Posted on Jun 19, 2014
As some of you know, I live in Dubai. I moved here a little over two years ago and during the first year and a half I traveled back and forth to the States so often that it was hard to consider myself truly “living” in Dubai. Over the course of the past nine months or so I accepted my lot in life. I live in Dubai. I started working as a judicial law clerk at the international Court here and fully immersed myself in “Dubai living.” I took it all in - the good, the bad and the ugly.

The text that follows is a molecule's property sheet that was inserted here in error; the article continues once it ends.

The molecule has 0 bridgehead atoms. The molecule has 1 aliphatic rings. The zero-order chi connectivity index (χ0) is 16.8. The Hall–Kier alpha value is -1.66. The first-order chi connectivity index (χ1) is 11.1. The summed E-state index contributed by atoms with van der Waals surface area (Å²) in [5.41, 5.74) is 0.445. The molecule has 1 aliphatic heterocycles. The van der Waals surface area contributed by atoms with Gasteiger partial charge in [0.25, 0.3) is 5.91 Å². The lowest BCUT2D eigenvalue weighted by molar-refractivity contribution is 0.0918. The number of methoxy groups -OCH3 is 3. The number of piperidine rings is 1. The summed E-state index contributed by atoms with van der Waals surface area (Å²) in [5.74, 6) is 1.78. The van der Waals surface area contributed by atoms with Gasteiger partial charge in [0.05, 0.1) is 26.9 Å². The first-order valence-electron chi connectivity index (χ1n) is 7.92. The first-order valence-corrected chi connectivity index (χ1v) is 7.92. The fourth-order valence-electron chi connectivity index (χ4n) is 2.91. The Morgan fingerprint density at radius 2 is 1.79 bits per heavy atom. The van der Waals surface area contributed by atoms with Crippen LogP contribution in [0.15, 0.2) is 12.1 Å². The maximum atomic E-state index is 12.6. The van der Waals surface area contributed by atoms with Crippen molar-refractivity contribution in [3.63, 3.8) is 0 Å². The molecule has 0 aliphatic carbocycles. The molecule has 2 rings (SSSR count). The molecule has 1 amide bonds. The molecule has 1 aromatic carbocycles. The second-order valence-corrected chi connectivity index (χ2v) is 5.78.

Very early on during my time here I remember a conversation with a friend who shared her experience wearing hijab in Dubai, “You don’t have to worry about it! No one stares at you, no negative comments…” As she was speaking I felt myself completely disagreeing with her. Sure, you don’t have to worry about hijab here in Dubai, but I never worried about it living in the U.S. either. I didn’t have a problem with stares or negative comments and for the most part the people around me were always respectful and if anything, simply curious. What I felt living here was the opposite of comfort – for the first time in my adult life I was actually at a crossroads with hijab. Don’t get me wrong, I never contemplated taking it off hamdulilah but my relationship with hijab changed. Growing up in the States, having a non-Muslim mother who had a very hard time with my hijab and working as an attorney at CAIR where I defended the right for Muslim women to wear hijab, I no longer had that strong conviction in hijab, that “say something, I dare you,” attitude toward hijab that I held so firmly back home.